Just 5% of financial services professionals are of African descent, according to speakers at the Conference of African American Financial Professionals, the largest gathering of Black financial services professionals. The American College of Financial Services, which hosted the event virtually this year, made a commitment to doubling that number by 2027.
George Nichols III, the first African American president and CEO of the American College of Financial Services, laid out his plan to do so, one that doesn’t simply involve platitudes and hollow commitments to hiring more Black men and women.
“I believe that only with a bold plan that targets our corporations to promote upward mobility and our communities to bolster wealth creation can we truly rise as one,” Nichols said. “This request is bigger than a commitment to hiring more Black men and women, setting up a diversity council, or cloaking systemic racism and the struggles that Black people face with a problem that means well. It stops just a few short steps from feeling uncomfortable. We need a more aggressive approach, led by a broader coalition including all sectors of the financial services industry.”
All sectors of financial services, including banking, brokerage, asset management, alternatives and life insurance, should promote racial equality as well as financial well-being, Nichols said.
“At the community level, we must develop financial literacy programs designed to address systemic wealth inequality,” Nichols said.
He proposed that the financial services industry explore partnerships to target financial literacy programs to Black women in communities across America.
“Why start with Black women and not Black men? The failure to empower Black women has been identified yet an underfunded program for too long.”
He cited one report from 2010, which found that median wealth of a single white woman was $42,600, versus $5 for a single Black woman. Reasons for the disparity include career development, educational priorities and the fact that Black mothers make up a disproportionate percentage of single-parent households. In 2017, Pew Research found that 89% of Black single parents were female.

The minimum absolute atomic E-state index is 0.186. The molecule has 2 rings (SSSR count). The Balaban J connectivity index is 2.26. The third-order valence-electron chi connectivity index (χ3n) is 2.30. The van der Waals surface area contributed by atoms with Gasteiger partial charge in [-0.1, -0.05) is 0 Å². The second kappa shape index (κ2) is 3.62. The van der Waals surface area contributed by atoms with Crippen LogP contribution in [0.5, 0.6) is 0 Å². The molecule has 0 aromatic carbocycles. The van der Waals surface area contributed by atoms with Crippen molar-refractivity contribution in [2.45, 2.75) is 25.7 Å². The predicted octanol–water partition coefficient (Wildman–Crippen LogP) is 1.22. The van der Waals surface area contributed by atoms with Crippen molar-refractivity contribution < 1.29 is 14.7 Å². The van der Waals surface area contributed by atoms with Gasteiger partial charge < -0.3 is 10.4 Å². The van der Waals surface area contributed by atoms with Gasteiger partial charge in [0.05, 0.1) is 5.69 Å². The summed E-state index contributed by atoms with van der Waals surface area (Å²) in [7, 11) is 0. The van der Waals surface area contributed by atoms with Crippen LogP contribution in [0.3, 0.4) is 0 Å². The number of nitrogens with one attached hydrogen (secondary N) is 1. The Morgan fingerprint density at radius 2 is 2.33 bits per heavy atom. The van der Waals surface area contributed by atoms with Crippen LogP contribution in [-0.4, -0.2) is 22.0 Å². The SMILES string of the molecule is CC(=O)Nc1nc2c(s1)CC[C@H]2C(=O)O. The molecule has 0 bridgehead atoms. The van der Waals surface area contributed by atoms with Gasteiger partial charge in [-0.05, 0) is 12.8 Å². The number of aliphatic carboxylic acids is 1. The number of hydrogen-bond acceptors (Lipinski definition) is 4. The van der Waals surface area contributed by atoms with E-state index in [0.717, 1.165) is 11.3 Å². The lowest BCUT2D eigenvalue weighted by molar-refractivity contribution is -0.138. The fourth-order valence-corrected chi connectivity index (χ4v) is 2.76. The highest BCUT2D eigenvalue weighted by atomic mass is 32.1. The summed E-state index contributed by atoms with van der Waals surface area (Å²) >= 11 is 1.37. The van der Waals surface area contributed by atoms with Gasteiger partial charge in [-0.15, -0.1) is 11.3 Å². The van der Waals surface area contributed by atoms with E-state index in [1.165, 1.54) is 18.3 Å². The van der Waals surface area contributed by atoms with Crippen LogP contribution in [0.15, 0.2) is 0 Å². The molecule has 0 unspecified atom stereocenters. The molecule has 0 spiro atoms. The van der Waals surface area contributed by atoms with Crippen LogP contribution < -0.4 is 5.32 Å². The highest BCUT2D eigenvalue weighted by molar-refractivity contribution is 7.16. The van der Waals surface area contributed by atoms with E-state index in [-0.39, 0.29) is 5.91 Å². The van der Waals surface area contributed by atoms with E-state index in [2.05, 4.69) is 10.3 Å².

Nichols also suggested that organizations come together collectively to transfer knowledge to the Black community.
“This ambitious initiative is more than just charity and engagement. It aims to bring together national organizations and local communities who want to not only see change, but also be a part of it.”
That initiative would involve a template customizable to specific community concerns.
“For so many Blacks, their career arc runs into a wall,” Nichols said. “Black professionals need far more opportunity to move from middle management into senior management and executive roles, including corporate board service, positions of power and influence. An executive program focused on communication and personal leadership skills taught by Black executives and educators for Black up-and-coming corporate leaders. Additionally, we would create a mini-program for white senior executives to be colleagues and mentors and sponsors and develop them within their roles within the company. This kind of corporate commitment at the highest levels is simply not negotiable.”
The college’s plan also involves creating a template for Black study groups, as a way to improve professional diversity in the industry. The organization also wants to execute on a massive effort for financial services firms and trade organizations to recruit top white advisors to serve as mentors.
“Fellowship and collaboration in these study groups will help retention, so diversity doesn’t just check a box, then become a revolving door.”
Nichols issued four calls to action at last year’s conference, including calling on them to improve their personal production and recruit and mentor a new Black professional into the business. This year he added a new call to action for attendees.
“I ask you to go to your leadership of your firm, and serve as a voice and a resource on promoting continued progress for the Black community because while we’ve made progress over time, momentum is continually curbed by financial incentives, political motives, engrained capitalistic cultures, and America’s attempt to expand,” he said. “Instead, wealth remains pervasive in its bubbles and elusive to those who knew just enough to get by. There’s this funny thing about wealth that people who have it know well: It’s generally sustainable, it’s generational, and wealth begets wealth.”